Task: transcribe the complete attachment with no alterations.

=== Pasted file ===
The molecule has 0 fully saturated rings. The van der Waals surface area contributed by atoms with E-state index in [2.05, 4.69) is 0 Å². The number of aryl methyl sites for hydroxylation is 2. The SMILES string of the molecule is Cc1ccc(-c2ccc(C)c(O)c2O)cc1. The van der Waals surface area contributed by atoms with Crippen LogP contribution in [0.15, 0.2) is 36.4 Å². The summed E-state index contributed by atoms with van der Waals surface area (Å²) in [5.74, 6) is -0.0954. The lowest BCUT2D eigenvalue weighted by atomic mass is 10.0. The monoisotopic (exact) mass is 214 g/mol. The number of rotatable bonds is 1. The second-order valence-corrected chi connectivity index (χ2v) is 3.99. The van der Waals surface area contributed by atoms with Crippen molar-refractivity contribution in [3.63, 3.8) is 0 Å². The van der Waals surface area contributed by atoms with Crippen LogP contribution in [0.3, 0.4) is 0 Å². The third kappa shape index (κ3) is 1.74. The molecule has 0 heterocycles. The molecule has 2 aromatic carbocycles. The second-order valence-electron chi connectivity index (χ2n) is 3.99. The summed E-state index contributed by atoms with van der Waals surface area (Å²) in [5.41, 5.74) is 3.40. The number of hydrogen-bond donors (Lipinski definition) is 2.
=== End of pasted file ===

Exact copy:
The molecule has 0 fully saturated rings. The van der Waals surface area contributed by atoms with E-state index in [2.05, 4.69) is 0 Å². The number of aryl methyl sites for hydroxylation is 2. The SMILES string of the molecule is Cc1ccc(-c2ccc(C)c(O)c2O)cc1. The van der Waals surface area contributed by atoms with Crippen LogP contribution in [0.15, 0.2) is 36.4 Å². The summed E-state index contributed by atoms with van der Waals surface area (Å²) in [5.74, 6) is -0.0954. The lowest BCUT2D eigenvalue weighted by atomic mass is 10.0. The monoisotopic (exact) mass is 214 g/mol. The number of rotatable bonds is 1. The second-order valence-corrected chi connectivity index (χ2v) is 3.99. The van der Waals surface area contributed by atoms with Crippen molar-refractivity contribution in [3.63, 3.8) is 0 Å². The van der Waals surface area contributed by atoms with Crippen LogP contribution in [0.3, 0.4) is 0 Å². The third kappa shape index (κ3) is 1.74. The molecule has 0 heterocycles. The molecule has 2 aromatic carbocycles. The second-order valence-electron chi connectivity index (χ2n) is 3.99. The summed E-state index contributed by atoms with van der Waals surface area (Å²) in [5.41, 5.74) is 3.40. The number of hydrogen-bond donors (Lipinski definition) is 2.